And our generation has social media.  While it can be used for ill, social media is also a powerful weapon in organizing and in many ways bypassing the “gate-keepers” of the old media world.  Our generation is becoming an expert in this tool, and so we are suited perfectly to the task at hand making a new and impactful kind of activism all ours: left, right, or center.  Our ability to communicate may be the great equalizer!

Yes, Americans have twice-elected an African-American president, and yes there have been major gains economically for people of color in America.  That is not in dispute.  But that also doesn’t address the issue as much as skate around it.  Professor Cornel West, a Christian and major American voice on civil rights was quoted recently as saying “I don’t measure black progress in terms of black elites, how many black faces you have in high places. That’s wonderful. That’s beautiful. I’m concerned about the least of these.”  Conservatism like mine wants to lift all boats: the “least of these” Dr. West refers to. 

“The concept of conservatism is often one of a populist perspective,” Sarafia, who reported on the GCDS Vigil and current events for The Chronicle, says during our co-writing.  “This means that a conservative view of the success of a group should be judged by the success of every person, not the ‘exceptions.’ Populism remembers the common person of all colors.”

“There’s no doubt that what we’re having the opportunity to see is the absolute devastation of too many African-American males, over too many decades,” said a Republican Senator.  Tim Scott believes in limited government and policy choices of American conservatism, but he need not hand in his GOP membership card just because he sees what everyone sees.  And “sees” here is literal: according to Senator Scott, the stories of recent abuse and murder of people of color would not have been told if there hadn’t been video.  Mr. Floyd would have been “resisting arrest.”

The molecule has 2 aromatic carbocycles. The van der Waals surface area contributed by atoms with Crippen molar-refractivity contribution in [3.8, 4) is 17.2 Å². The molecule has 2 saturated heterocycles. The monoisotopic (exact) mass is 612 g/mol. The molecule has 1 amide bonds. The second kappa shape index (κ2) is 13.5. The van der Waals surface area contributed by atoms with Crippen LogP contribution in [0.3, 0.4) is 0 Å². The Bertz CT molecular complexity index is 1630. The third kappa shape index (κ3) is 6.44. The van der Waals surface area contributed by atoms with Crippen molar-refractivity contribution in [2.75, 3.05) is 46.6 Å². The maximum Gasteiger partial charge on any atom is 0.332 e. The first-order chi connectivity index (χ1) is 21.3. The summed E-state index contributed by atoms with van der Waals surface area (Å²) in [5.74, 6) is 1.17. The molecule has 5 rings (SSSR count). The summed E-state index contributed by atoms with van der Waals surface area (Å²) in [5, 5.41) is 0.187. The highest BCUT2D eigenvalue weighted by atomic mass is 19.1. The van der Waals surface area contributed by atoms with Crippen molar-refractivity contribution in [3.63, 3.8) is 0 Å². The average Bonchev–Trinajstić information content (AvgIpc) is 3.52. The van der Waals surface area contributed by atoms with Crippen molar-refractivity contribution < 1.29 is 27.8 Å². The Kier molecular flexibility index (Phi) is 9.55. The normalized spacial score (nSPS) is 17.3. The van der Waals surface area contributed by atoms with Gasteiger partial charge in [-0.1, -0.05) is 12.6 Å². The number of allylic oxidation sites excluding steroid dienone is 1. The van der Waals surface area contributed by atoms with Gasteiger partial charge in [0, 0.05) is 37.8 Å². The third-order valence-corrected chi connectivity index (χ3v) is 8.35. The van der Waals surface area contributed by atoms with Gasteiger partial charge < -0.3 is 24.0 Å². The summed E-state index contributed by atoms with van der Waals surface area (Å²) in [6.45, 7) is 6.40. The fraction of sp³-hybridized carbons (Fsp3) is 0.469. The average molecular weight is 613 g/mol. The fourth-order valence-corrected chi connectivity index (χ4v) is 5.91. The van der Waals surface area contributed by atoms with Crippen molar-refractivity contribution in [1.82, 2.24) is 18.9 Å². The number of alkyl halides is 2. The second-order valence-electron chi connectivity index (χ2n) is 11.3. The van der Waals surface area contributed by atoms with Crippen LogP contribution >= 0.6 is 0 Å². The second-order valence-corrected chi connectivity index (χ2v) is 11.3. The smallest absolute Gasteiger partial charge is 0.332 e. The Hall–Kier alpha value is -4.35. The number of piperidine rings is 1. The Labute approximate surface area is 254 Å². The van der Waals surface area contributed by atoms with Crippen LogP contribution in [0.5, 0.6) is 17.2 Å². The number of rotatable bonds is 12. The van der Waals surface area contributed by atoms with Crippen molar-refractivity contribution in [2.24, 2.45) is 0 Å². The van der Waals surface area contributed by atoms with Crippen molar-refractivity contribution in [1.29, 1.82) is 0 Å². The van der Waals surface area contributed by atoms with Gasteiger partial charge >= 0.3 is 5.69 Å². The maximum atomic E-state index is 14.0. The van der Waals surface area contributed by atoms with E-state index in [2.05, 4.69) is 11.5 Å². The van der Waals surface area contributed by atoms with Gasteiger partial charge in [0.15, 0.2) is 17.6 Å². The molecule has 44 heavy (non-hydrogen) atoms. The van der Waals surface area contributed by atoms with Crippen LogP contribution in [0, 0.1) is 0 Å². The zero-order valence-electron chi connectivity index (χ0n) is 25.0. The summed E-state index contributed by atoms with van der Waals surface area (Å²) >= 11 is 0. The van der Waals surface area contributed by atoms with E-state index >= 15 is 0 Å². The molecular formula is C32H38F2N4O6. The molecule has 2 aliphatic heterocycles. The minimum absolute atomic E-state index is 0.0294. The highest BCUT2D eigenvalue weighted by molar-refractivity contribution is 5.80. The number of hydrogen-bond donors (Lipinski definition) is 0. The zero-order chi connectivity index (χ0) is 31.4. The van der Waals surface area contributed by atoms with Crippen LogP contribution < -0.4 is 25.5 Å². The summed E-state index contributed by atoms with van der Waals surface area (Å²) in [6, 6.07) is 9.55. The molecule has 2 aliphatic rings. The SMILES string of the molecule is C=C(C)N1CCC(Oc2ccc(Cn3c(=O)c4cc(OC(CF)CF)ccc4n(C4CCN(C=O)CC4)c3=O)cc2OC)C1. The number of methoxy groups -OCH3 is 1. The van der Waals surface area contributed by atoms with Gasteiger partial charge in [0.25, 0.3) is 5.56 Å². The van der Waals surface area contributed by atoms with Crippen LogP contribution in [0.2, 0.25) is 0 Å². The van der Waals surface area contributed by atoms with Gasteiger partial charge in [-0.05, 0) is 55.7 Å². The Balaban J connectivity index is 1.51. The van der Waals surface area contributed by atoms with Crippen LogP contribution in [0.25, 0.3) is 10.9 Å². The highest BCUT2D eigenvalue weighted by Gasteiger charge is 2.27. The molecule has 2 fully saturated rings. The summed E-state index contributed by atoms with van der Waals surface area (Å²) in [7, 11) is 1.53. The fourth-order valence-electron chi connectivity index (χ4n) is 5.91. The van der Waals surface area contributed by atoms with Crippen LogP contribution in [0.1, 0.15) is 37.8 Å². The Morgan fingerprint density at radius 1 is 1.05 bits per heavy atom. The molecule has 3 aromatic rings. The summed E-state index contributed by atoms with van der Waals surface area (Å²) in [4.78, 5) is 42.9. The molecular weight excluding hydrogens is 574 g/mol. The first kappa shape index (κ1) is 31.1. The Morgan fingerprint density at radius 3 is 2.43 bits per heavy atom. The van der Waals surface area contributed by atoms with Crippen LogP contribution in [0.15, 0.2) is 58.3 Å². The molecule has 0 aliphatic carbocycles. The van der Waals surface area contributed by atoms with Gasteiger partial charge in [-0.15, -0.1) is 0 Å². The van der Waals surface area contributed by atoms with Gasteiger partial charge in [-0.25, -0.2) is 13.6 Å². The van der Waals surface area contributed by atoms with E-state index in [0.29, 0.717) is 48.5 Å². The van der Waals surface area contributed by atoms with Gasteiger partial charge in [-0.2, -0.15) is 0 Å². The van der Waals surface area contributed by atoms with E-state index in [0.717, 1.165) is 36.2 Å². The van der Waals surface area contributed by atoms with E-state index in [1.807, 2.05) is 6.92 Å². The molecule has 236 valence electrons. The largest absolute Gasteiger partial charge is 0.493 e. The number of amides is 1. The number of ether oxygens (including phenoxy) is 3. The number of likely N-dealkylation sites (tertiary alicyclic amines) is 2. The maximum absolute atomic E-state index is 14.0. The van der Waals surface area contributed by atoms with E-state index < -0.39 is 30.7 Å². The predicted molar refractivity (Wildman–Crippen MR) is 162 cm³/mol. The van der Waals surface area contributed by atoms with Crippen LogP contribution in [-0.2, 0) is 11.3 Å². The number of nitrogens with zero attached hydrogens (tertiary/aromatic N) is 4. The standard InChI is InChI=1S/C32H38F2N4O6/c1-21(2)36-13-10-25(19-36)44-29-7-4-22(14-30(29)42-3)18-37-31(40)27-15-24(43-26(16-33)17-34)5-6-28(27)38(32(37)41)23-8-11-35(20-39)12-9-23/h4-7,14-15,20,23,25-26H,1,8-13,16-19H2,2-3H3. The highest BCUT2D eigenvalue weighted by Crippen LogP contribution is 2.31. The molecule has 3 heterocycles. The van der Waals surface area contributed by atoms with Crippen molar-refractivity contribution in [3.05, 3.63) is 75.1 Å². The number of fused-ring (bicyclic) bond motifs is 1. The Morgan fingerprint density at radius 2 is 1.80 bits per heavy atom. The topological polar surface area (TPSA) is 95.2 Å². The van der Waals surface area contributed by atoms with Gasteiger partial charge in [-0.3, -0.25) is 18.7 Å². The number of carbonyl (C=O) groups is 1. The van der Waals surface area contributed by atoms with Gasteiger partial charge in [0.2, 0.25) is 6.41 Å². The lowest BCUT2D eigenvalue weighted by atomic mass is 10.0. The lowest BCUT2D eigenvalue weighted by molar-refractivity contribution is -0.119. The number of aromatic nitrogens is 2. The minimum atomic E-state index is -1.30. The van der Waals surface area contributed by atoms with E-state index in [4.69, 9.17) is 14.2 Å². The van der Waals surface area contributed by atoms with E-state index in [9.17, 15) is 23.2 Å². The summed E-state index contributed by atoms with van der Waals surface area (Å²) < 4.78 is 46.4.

Efforts toward equity continue and yes, can even take steps backward.  A look at Plessy v Ferguson teaches us that 30 years after the Civil War, the nation can still get it dreadfully wrong.   It isn’t “lefty” or controversial or unpatriotic to say so: in fact the Supreme Court said so in the celebrated Brown v Board of Education case six decades later.  That case was unanimous and had justices appointed by presidents of both parties.  It is patriotic to want to form “a more perfect union” and this does not betray political ideas on either side. 

The militarization of the police is another tricky topic that transcends political lines.  Conservatives, who tend to be closer to libertarians (and down the line, anarchists) than those on the other side (which tends to support a greater role for government) often oppose the tactics and weapons local police forces acquire to “combat” (exactly the right word here) its own citizens.  Support the 2nd Amendment because of fear of government tyranny?  That’s a debate to have!  But if that’s your worry, then why not weaken the government’s firepower as well?

Obviously there is disagreement about which candidate or approach to governing is best during election years like this one.  This article is not meant to gloss over policy differences, role of government in business and personal life, and yes, the fractious personality and practices of the President of the United States in 2020. 

But the current news is bigger than any office-holder or seeker, even if the office of that person is an Oval.  Which party wants brutal cops and that kind of government power?  Which party wants to see cities turned upside down, even for cause?  Any honest approach to governing suggests that there are overlaps among and between us and in this moment of disharmony, finding those common causes and common ground is more essential than ever.  

Jay D’Ercole is a rising sophomore who enjoys sports, friends, academics, and constitutional law.  Jay enjoys a good debate and looks forward to keeping up with hot-button political topics. He also enjoys watching the Dallas Cowboys.  


Sara Mughwai is a rising GCDS senior who enjoys the Humanities and global research, participated in the GCDS musical and the GCDS Dance Company “Ambush.” She is a student leader of SHIFT, the US diversity club, and SOCA, the Students of Color Association and she plans to research and write more about current events along with social, political and economic events in our time.